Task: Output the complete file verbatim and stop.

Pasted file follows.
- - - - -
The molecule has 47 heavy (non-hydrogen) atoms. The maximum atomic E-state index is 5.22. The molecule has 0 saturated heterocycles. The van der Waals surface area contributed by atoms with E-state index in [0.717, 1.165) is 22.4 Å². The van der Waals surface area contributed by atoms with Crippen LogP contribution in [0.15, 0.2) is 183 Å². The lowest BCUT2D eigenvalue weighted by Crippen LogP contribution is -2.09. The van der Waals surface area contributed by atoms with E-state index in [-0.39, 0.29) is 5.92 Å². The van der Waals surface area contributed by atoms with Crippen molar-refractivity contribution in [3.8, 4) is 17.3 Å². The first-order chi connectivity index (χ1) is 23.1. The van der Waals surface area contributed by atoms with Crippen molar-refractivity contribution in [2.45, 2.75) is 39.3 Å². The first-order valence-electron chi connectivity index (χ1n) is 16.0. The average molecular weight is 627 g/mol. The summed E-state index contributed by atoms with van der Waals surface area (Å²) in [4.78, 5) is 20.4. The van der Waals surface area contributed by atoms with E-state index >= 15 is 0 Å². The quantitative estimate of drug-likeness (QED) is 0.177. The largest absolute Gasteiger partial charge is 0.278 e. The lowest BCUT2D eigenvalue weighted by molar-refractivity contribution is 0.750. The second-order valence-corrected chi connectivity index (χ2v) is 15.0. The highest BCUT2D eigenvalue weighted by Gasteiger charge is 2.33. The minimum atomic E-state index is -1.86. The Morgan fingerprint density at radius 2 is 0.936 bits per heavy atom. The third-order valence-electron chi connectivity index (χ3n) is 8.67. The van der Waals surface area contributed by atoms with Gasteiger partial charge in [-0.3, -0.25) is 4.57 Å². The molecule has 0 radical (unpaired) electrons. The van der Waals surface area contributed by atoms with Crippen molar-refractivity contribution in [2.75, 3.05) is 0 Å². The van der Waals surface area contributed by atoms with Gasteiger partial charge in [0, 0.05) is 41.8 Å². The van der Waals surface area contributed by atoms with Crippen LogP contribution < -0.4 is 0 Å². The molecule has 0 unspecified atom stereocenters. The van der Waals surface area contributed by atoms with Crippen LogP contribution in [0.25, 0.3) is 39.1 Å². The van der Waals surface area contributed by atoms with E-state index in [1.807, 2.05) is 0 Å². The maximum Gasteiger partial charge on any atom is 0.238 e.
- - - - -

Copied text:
The molecule has 47 heavy (non-hydrogen) atoms. The maximum atomic E-state index is 5.22. The molecule has 0 saturated heterocycles. The van der Waals surface area contributed by atoms with E-state index in [0.717, 1.165) is 22.4 Å². The van der Waals surface area contributed by atoms with Crippen LogP contribution in [0.15, 0.2) is 183 Å². The lowest BCUT2D eigenvalue weighted by Crippen LogP contribution is -2.09. The van der Waals surface area contributed by atoms with E-state index in [-0.39, 0.29) is 5.92 Å². The van der Waals surface area contributed by atoms with Crippen molar-refractivity contribution in [3.8, 4) is 17.3 Å². The first-order chi connectivity index (χ1) is 23.1. The van der Waals surface area contributed by atoms with Crippen molar-refractivity contribution in [2.45, 2.75) is 39.3 Å². The first-order valence-electron chi connectivity index (χ1n) is 16.0. The average molecular weight is 627 g/mol. The summed E-state index contributed by atoms with van der Waals surface area (Å²) in [4.78, 5) is 20.4. The van der Waals surface area contributed by atoms with E-state index >= 15 is 0 Å². The quantitative estimate of drug-likeness (QED) is 0.177. The largest absolute Gasteiger partial charge is 0.278 e. The lowest BCUT2D eigenvalue weighted by molar-refractivity contribution is 0.750. The second-order valence-corrected chi connectivity index (χ2v) is 15.0. The highest BCUT2D eigenvalue weighted by Gasteiger charge is 2.33. The minimum atomic E-state index is -1.86. The Morgan fingerprint density at radius 2 is 0.936 bits per heavy atom. The third-order valence-electron chi connectivity index (χ3n) is 8.67. The van der Waals surface area contributed by atoms with Gasteiger partial charge in [-0.3, -0.25) is 4.57 Å². The molecule has 0 radical (unpaired) electrons. The van der Waals surface area contributed by atoms with Crippen molar-refractivity contribution in [2.75, 3.05) is 0 Å². The van der Waals surface area contributed by atoms with Gasteiger partial charge in [0, 0.05) is 41.8 Å². The van der Waals surface area contributed by atoms with Crippen LogP contribution < -0.4 is 0 Å². The molecule has 0 unspecified atom stereocenters. The van der Waals surface area contributed by atoms with Crippen LogP contribution in [0.25, 0.3) is 39.1 Å². The van der Waals surface area contributed by atoms with E-state index in [1.807, 2.05) is 0 Å². The maximum Gasteiger partial charge on any atom is 0.238 e.